Friday, 26 November 2010

On The Fringe

Article and illustrations by Mrs. Tami Thirlwell-Nicol
Mr Mark Bolan's famous hair
How often have we heard ourselves complain about the texture of our hair? It seems many ladies yearn for the opposite of what they possess. For example, gals with curly hair long for straight and vice versa. I happen to be an exception and you won’t hear me lament, “oh my hair, what cruel strands have I been’re sooo lucky you have wavy hair”. Although it could be a little thicker, I am, in fact,quite satisfied with my unremarkable straight hair.
This wasn’t always the case. Let’s dial back to a time when ‘classic rock’ wasn’t yet classic, it was just ‘rock’ and punk had yet to be invented. I’m reminded of a small window of time during that era when my straight Valerie Bertinelli hair was convinced it might look cooler with a perm.

"...My mom actually cried when she saw the hatchet job. Now you know how I feel, lady, I thought to myself..."

A Spiral Perm. This should be a perm to rival Peter Frampton’s. From the ‘Frampton Comes Alive’ live (duh) double album. I believe it was overuse of the Wah-Wah guitar pedal that actually made his hair come alive. As was the case with the hair condition of Jimi Hendrix, Jimmy Page and that guy from Metallica-- all Wah-Wah pedal aficionados. But, as usual class, I digress. Maybe it was a little earlier and Marc Bolan drilled it into my head with the line “I ain’t no square with my corkscrew hair” as he banged a gong. Would this imply that with my non-corkscrew hair I am a square? I want the “universe reclining in my hair” too. To the nearest hair saloon, I must texturize!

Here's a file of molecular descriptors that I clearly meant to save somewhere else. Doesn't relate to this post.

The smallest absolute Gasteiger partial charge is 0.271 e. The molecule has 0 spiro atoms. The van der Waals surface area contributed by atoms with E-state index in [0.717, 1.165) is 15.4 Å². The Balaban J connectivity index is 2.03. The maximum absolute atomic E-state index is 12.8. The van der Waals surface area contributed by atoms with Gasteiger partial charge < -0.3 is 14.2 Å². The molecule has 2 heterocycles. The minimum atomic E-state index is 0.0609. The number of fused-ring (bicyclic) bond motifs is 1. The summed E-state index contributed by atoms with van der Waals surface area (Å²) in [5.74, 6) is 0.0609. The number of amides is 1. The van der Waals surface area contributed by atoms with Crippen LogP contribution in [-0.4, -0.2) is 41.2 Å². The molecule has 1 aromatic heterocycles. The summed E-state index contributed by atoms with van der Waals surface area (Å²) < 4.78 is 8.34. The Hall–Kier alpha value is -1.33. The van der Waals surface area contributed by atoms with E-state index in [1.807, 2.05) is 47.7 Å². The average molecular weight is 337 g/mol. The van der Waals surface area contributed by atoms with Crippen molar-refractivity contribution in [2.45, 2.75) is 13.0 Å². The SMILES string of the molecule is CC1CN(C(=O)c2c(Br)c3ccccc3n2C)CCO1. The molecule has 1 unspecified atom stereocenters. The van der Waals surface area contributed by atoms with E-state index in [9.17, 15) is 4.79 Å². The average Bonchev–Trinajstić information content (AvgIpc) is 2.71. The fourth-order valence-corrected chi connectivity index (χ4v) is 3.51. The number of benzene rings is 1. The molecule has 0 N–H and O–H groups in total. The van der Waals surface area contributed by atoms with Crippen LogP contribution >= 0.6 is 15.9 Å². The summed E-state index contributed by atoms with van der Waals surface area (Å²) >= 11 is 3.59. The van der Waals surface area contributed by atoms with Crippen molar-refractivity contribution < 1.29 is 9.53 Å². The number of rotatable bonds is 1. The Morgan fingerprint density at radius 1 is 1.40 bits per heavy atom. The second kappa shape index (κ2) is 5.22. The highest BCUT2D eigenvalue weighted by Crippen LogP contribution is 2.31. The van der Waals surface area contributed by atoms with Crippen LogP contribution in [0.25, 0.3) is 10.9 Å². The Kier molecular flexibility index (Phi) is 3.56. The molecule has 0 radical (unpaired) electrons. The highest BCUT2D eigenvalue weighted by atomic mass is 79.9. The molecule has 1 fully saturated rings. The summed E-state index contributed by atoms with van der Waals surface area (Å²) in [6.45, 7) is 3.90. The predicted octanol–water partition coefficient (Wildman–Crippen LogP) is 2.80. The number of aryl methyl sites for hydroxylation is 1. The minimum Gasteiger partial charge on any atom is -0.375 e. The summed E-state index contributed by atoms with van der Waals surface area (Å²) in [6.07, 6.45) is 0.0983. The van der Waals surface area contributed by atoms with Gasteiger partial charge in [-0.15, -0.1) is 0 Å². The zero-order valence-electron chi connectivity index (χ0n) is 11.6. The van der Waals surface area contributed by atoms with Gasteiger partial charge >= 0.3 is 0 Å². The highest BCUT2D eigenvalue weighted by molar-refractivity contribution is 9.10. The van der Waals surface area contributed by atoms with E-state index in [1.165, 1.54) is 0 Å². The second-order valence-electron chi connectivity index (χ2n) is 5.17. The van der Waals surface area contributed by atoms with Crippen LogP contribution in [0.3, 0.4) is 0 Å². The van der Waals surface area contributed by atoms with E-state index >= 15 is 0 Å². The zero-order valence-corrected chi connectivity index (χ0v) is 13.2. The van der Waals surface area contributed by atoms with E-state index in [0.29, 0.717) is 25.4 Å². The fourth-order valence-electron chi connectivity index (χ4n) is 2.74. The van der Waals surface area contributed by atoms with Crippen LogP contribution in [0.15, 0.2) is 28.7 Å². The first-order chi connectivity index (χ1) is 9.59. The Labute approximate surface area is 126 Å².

This would be my first time at a real beauty parlor. Up until then it was all, ‘Sit still, godammit!’ as my mom tried to square off my fringe year after painful year. The outcome always lopsided, it looked as if she had been cutting my hair on the Andrea Gail during a perfect storm. And then there was the time I did it myself when I was six and discovered scissors. My mom actually cried when she saw the hatchet job. Now you know how I feel, lady, I thought to myself.